Study published in the journal ACS Applied Materials & Interfaces is the outcome of an international effort that included teams from Dresden and Berlin in Germany, and the US.

Scientists at the Helmholtz-Zentrum Dresden-Rossendorf (HZDR) together with colleagues from the Helmholtz-Zentrum Berlin (HZB) and the University of Virginia...

Im Focus: Gamma-ray flashes from plasma filaments

Novel highly efficient and brilliant gamma-ray source: Based on model calculations, physicists of the Max PIanck Institute for Nuclear Physics in Heidelberg propose a novel method for an efficient high-brilliance gamma-ray source. A giant collimated gamma-ray pulse is generated from the interaction of a dense ultra-relativistic electron beam with a thin solid conductor. Energetic gamma-rays are copiously produced as the electron beam splits into filaments while propagating across the conductor. The resulting gamma-ray energy and flux enable novel experiments in nuclear and fundamental physics.

The typical wavelength of light interacting with an object of the microcosm scales with the size of this object. For atoms, this ranges from visible light to...

Im Focus: Basel researchers succeed in cultivating cartilage from stem cells

Stable joint cartilage can be produced from adult stem cells originating from bone marrow. This is made possible by inducing specific molecular processes occurring during embryonic cartilage formation, as researchers from the University and University Hospital of Basel report in the scientific journal PNAS.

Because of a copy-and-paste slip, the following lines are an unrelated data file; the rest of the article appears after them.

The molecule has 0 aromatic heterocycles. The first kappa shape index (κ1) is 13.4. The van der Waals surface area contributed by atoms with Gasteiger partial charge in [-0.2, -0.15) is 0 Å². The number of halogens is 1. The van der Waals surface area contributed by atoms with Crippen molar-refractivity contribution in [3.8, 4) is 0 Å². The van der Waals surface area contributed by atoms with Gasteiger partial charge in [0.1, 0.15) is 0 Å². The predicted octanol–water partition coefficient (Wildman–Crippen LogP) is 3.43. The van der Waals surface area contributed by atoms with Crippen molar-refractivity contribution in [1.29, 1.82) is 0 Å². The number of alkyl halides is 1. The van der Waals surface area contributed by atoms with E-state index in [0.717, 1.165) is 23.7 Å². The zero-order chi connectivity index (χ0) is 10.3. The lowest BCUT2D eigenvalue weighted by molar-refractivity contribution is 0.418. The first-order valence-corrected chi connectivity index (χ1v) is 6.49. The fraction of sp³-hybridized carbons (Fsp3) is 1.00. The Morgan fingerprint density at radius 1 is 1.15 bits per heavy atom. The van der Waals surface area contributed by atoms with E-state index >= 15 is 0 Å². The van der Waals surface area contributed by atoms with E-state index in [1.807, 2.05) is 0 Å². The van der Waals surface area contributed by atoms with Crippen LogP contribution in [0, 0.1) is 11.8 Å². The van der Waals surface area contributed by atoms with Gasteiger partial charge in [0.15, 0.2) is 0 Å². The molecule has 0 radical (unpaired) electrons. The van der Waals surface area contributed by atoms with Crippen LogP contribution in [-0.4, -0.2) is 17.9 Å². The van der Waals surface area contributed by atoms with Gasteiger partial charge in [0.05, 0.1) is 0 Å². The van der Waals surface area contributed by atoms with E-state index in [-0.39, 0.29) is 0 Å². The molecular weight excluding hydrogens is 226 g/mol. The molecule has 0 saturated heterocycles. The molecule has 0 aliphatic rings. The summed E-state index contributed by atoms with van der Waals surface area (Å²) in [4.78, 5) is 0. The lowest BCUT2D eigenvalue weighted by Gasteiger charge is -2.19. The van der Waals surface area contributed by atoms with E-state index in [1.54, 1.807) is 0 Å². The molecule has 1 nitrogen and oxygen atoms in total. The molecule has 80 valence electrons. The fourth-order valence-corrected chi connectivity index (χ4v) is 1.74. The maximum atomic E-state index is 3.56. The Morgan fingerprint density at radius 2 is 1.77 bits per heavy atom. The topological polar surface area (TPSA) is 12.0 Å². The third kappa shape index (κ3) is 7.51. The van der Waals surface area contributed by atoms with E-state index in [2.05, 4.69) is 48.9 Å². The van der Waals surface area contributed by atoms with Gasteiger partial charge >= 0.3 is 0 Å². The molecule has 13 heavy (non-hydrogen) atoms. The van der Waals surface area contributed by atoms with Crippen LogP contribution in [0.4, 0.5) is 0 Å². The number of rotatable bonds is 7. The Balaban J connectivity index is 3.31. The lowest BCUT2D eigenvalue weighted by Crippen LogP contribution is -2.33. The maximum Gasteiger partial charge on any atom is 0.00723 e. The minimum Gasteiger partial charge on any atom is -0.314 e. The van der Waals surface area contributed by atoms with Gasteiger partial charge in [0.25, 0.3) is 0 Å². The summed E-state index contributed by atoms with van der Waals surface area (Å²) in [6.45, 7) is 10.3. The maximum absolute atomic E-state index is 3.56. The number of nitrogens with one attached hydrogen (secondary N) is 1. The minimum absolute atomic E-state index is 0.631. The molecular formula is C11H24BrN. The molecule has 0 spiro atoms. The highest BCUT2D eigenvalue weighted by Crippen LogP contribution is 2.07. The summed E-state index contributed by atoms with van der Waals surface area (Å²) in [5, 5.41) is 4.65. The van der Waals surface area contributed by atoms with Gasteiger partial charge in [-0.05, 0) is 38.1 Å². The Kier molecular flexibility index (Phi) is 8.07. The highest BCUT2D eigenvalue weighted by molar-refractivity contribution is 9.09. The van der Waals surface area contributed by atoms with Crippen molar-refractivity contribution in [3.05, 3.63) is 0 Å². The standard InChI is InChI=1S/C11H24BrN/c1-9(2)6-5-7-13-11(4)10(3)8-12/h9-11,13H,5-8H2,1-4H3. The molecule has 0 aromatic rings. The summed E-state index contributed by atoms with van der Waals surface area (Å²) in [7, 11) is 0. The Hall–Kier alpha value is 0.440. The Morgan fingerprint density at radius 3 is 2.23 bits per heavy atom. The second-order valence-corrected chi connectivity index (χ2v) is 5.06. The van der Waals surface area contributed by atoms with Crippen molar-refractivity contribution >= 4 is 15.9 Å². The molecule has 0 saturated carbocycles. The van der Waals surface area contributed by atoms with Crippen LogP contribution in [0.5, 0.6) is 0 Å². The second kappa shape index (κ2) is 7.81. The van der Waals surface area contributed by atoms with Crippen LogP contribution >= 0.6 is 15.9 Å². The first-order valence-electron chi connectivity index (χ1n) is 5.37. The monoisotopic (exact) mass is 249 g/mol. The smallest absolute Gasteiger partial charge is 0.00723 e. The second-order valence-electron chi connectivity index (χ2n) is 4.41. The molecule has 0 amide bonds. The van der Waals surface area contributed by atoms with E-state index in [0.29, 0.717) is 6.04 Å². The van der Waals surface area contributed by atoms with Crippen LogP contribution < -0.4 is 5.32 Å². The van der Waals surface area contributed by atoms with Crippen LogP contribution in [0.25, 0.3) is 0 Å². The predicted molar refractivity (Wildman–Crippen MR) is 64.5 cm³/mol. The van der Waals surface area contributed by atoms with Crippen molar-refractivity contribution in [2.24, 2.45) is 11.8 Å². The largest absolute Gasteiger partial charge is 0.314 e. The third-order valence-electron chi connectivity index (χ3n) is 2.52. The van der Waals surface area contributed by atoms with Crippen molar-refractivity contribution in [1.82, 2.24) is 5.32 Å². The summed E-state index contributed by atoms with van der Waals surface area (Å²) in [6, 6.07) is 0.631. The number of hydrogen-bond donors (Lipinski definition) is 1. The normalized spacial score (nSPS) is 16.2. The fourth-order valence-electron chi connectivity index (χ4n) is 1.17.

Certain mesenchymal stem/stromal cells from the bone marrow of adults are considered extremely promising for skeletal tissue regeneration. These adult stem...

Im Focus: Like a wedge in a hinge

Researchers lay groundwork to tailor drugs for new targets in cancer therapy

In the fight against cancer, scientists are developing new drugs to hit tumor cells at so far unused weak points. Such a “sore spot” is the protein complex...

Im Focus: The Future of Ultrafast Solid-State Physics

In an article that appears in the journal “Review of Modern Physics”, researchers at the Laboratory for Attosecond Physics (LAP) assess the current state of the field of ultrafast physics and consider its implications for future technologies.

Physicists can now control light in both time and space with hitherto unimagined precision. This is particularly true for the ability to generate ultrashort...

All Focus news of the innovation-report >>>

Anzeige

Anzeige

VideoLinks
Industry & Economy
Event News

Invitation to the upcoming "Current Topics in Bioinformatics: Big Data in Genomics and Medicine"

13.04.2018 | Event News

Unique scope of UV LED technologies and applications presented in Berlin: ICULTA-2018

12.04.2018 | Event News

IWOLIA: A conference bringing together German Industrie 4.0 and French Industrie du Futur

09.04.2018 | Event News

 
Latest News

Diamond-like carbon is formed differently to what was believed -- machine learning enables development of new model

19.04.2018 | Materials Sciences

Electromagnetic wizardry: Wireless power transfer enhanced by backward signal

19.04.2018 | Physics and Astronomy

Ultrafast electron oscillation and dephasing monitored by attosecond light source

19.04.2018 | Physics and Astronomy

VideoLinks
Science & Research
Overview of more VideoLinks >>>